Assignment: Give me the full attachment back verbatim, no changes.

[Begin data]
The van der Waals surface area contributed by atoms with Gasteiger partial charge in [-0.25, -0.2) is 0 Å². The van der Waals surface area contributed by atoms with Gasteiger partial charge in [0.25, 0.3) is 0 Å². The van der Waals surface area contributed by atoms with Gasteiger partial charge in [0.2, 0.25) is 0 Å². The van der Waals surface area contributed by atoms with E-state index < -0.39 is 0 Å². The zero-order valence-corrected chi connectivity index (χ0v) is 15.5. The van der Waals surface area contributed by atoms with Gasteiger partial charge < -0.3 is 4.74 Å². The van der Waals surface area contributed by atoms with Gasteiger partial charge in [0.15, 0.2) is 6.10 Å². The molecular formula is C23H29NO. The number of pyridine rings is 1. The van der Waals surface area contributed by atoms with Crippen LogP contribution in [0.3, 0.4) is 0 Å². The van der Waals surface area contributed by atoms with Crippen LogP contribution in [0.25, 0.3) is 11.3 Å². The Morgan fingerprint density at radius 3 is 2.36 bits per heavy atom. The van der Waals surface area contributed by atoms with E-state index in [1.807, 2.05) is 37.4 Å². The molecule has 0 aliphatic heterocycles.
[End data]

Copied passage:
The van der Waals surface area contributed by atoms with Gasteiger partial charge in [-0.25, -0.2) is 0 Å². The van der Waals surface area contributed by atoms with Gasteiger partial charge in [0.25, 0.3) is 0 Å². The van der Waals surface area contributed by atoms with Gasteiger partial charge in [0.2, 0.25) is 0 Å². The van der Waals surface area contributed by atoms with E-state index < -0.39 is 0 Å². The zero-order valence-corrected chi connectivity index (χ0v) is 15.5. The van der Waals surface area contributed by atoms with Gasteiger partial charge < -0.3 is 4.74 Å². The van der Waals surface area contributed by atoms with Gasteiger partial charge in [0.15, 0.2) is 6.10 Å². The molecular formula is C23H29NO. The number of pyridine rings is 1. The van der Waals surface area contributed by atoms with Crippen LogP contribution in [0.3, 0.4) is 0 Å². The van der Waals surface area contributed by atoms with Crippen LogP contribution in [0.25, 0.3) is 11.3 Å². The Morgan fingerprint density at radius 3 is 2.36 bits per heavy atom. The van der Waals surface area contributed by atoms with E-state index in [1.807, 2.05) is 37.4 Å². The molecule has 0 aliphatic heterocycles.